Same night. On the beam out there. I had a feeling for the 7-horse in today's feature. She got bumped early last time and drifted way back, so there she was at 10–1 in the morning line and I knew better than that. So did a few others, and bet her down to 3–1 at post, but it was still pretty good. Then for the hell of it I hit a quinella on my way out the door and took home a few hundred altogether.
Also, in the meanwhile, I stopped worrying. Out there my nerves are steadied. Someone this hot the F.B.I. won't find even if they are looking. And I recalled my friend Tannenbaum, the criminal lawyer, who told us the bad guys always went to some little town upstate to hide, East Flat Rock or Horseshoe Junction, where they stood out like a tuxedo in a nudist colony. Manhattan is the place to play lose-me, he said, and no one is smart enough to know it.
Well I am. So I was set to pick up one of those phony Groucho-noses, with the glasses and eyebrows attached, at a joke-shop near here, but decided to stand on my dignity instead. And I got back and sat down in the Battery Park reading my evening paper, just like a person who isn't missing in the first place.
Tomorrow I get to take a peek at the room on Battersea. Here's hoping I like it and it likes me, because for one thing I could use a bath. Play with fire you get burnt, live in a ditch you get a little messy.
I might take my penny and march myself up to the public baths on 1st Avenue and then again I might not. It's warm enough I could splash in the sea at Coney Island and get clean (if you call that clean) and I'm sure no soul would recognize me at the beach. I haven't bared my chest in public for ten years. Still I could be spotted on the train, a sitting duck, that's where the risk would lie.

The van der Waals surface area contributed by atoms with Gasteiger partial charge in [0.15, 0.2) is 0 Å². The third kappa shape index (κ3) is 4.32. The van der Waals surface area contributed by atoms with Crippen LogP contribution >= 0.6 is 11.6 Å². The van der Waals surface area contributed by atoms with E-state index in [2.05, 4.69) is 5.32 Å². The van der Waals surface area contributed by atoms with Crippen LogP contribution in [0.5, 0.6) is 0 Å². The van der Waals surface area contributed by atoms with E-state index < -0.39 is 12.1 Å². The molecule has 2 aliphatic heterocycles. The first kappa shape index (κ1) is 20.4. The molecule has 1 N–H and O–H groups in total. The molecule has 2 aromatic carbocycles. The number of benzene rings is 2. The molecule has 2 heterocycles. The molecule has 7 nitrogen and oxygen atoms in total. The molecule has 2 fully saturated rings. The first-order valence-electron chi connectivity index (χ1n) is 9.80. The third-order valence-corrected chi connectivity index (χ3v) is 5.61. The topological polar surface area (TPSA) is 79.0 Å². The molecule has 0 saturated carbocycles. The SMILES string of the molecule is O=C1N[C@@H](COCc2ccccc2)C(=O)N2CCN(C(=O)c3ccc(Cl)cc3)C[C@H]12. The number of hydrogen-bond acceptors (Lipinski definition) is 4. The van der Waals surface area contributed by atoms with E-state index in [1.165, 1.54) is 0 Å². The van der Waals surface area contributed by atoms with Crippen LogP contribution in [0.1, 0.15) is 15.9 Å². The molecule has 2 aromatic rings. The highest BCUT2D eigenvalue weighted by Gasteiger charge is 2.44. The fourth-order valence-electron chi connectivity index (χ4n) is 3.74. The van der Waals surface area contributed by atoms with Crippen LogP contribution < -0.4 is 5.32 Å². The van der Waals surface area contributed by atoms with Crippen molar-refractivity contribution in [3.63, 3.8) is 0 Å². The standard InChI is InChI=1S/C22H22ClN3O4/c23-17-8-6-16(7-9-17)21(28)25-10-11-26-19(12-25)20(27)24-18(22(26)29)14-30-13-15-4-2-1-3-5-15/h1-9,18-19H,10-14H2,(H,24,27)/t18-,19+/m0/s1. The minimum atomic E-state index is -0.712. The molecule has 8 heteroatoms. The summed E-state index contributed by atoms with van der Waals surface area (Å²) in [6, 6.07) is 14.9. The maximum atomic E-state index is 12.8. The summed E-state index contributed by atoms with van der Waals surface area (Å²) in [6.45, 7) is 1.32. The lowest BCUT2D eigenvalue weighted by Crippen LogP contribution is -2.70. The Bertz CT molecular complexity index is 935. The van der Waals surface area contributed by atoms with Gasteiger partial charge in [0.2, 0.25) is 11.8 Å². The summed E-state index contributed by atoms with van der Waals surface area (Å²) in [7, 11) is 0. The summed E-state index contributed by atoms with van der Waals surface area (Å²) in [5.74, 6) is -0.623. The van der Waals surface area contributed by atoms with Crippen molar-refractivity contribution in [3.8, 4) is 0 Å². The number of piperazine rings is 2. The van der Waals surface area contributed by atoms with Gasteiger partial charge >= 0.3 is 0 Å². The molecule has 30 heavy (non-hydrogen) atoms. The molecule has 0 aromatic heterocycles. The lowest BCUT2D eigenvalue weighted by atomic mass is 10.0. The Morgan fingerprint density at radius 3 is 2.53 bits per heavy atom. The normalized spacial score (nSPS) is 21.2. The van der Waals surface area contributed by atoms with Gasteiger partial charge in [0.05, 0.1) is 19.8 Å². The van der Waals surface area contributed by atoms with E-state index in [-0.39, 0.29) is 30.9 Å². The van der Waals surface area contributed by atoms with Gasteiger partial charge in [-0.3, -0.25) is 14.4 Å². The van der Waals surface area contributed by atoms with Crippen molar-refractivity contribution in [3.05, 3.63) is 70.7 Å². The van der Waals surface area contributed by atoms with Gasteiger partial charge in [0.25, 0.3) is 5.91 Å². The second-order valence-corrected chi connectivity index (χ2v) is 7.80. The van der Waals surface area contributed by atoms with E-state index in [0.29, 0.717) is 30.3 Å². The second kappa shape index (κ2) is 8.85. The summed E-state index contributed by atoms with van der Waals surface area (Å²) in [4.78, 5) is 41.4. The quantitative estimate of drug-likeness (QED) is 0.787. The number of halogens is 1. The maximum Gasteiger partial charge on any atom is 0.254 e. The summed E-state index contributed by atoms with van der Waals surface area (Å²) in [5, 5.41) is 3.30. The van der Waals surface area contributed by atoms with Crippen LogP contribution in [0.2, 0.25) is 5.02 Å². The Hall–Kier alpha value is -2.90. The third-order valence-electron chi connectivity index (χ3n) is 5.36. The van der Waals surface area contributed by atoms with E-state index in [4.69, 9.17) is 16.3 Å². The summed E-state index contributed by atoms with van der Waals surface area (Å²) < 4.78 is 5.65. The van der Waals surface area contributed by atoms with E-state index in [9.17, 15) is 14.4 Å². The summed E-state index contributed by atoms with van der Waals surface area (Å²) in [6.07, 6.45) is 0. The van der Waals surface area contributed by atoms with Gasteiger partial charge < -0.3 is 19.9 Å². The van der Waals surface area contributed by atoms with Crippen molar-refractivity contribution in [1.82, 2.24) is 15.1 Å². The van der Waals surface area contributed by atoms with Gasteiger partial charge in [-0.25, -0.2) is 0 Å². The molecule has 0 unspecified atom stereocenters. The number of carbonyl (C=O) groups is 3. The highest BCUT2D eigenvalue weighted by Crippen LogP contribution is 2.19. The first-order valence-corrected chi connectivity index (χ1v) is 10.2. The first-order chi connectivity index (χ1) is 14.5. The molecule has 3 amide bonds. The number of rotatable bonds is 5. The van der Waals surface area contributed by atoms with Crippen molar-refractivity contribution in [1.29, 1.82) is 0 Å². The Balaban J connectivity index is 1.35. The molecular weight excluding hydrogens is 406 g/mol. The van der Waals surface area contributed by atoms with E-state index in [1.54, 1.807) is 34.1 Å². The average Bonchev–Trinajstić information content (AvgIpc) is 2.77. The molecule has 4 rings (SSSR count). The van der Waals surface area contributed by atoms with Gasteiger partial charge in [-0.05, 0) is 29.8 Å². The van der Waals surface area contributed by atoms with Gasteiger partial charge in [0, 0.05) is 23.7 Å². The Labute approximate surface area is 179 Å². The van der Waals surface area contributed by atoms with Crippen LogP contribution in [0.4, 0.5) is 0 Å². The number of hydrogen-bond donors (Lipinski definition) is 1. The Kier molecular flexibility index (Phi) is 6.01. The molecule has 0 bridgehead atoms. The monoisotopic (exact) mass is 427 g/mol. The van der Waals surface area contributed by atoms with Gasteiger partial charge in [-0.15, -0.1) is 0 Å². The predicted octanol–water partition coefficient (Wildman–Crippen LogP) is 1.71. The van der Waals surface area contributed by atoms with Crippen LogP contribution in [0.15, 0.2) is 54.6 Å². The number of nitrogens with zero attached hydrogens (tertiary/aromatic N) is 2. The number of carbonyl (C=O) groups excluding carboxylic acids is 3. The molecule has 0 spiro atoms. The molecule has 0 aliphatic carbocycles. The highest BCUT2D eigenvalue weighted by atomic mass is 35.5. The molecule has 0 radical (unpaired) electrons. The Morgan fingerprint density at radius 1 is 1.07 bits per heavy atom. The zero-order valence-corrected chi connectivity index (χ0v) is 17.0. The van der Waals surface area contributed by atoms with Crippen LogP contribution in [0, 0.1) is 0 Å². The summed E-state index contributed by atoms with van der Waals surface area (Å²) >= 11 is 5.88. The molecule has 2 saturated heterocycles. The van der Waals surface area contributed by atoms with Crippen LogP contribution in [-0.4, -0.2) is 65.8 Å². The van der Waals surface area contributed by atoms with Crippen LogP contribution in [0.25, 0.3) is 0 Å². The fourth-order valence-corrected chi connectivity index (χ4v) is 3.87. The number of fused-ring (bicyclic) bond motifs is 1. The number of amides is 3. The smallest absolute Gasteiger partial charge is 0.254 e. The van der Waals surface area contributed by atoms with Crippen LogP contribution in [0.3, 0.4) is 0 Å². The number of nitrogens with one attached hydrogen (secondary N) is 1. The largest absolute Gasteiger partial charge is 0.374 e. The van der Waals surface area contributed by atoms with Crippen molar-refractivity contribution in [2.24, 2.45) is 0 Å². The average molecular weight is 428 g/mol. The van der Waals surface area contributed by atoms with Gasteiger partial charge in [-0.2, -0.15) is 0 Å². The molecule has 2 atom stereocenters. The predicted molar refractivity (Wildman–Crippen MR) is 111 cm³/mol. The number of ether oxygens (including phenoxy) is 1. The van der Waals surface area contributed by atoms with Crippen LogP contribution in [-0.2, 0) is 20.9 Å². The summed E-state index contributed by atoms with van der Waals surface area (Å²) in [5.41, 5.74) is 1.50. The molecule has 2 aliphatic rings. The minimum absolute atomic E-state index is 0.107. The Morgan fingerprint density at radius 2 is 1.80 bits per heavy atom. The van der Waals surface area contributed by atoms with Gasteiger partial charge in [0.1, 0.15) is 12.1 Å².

Another thought I had (though just a joke, like Groucho's nose) is on Tanya's dancing afternoon sneak in my own house and enjoy a nice hot shower. Like a ghost, float in. A wraith, the invisible mensch, that's me.
But Mrs. Getz would get me. She would spot me for sure and start yelling out her kitchen window, Oscar Oscar, good to see you home safe and sound! Anyway it's not for real. I would never go near the place, it's too rough on Tanya. When I am sitting here and thinking about there, then I am just a kid playing a game, that's all. And what's the name of the game? You run away from home, of course.
Saturday. I am in "first position" for the room at 10 Battersea Street. Whatever the hell that means. I think it means I hustle back there in the morning and offer the little weasel six months rent cash in advance if I want the place.
Because your credit is not so hot, your credentials, when you must answer "Current Address" with The Bedbug Hilton.
Sunday. Yes I got the room. I was right. Without a job or an automobile registered, without so much as a goddamned suitcase, a man is not a good risk. Face it, a liability, he doesn't impress. Either they let him out of prison last week or else they haven't quite gotten around to putting him in there.
How do you turn a liability like this into a benefit? How do you make a good impression in this city? Show your money.
I let him have three months in advance and a phony name and I can move in next weekend. Last time I moved house I ordered up the biggest truck they had—this time it will take two shopping bags, maybe three.